The Basics about Sage-Grouse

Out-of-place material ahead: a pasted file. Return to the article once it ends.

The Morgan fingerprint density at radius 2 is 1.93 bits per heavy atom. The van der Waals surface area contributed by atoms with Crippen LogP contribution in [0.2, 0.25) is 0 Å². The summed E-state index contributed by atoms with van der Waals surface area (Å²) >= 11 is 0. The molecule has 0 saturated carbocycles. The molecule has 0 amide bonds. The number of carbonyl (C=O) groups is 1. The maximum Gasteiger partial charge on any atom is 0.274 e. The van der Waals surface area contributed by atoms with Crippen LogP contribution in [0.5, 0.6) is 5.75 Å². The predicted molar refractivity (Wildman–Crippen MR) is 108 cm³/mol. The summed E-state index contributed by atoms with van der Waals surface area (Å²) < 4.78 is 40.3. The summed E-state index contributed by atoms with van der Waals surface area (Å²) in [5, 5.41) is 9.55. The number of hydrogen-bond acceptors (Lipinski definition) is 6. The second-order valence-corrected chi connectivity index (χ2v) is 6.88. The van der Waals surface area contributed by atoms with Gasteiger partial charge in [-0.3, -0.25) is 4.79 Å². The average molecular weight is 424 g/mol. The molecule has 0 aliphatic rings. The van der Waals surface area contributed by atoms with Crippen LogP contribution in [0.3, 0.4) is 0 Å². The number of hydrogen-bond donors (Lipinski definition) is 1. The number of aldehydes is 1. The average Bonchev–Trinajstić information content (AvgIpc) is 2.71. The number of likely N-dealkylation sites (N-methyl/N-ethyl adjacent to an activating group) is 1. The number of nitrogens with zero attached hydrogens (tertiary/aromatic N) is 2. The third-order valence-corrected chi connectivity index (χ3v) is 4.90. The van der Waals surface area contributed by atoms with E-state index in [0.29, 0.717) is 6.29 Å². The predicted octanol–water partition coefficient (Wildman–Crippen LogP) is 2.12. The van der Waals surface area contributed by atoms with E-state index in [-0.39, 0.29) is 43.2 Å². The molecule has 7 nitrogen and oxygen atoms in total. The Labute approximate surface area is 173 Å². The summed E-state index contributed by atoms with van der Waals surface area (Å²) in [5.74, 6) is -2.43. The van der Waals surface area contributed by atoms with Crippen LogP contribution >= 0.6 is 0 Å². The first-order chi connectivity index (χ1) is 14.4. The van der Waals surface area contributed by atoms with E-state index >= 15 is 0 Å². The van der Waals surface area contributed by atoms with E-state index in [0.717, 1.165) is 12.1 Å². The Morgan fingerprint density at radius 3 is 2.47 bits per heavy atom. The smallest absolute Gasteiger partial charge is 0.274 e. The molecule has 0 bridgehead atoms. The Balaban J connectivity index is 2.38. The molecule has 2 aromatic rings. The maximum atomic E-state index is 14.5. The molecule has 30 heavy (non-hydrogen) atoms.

Greater sage-grouse (Centrocercus urophasianus) is the largest of all grouse species in North America.  Adult males can reach weights exceeding 7 pounds and wing spans of 2½ feet.  Females (hens) are about half that size.  Sage-grouse are relatively long-lived and can often live 5 or more years after reaching adulthood.   Sage-grouse are dependent on sagebrush communities for food and cover.   They are referred to as a landscape species and migrate to different areas throughout the year.   Sage-grouse typically need large, intact sagebrush landscapes to maintain sustainable populations.  Spring is the mating season for sage-grouse as birds gather in an open area called a lek. Most leks are traditional sites used year after year.  Early in the morning, several males try to attract females by performing an elaborate strutting display and by making “popping/bubbling” sounds with their inflatable air sacs.  Hens will then choose which male they prefer.  After breeding, hens build a nest usually within a few miles of a lek.  A typical nest would contain six to eight eggs.  After the chicks are hatched, they are dependent on insects and forbs to provide a nutritious diet.  When the chicks are a few weeks old, the hen will move them to better habitat for late summer.  As winter approaches, sage-grouse move to areas where sagebrush grows above the snow line to provide shelter and food.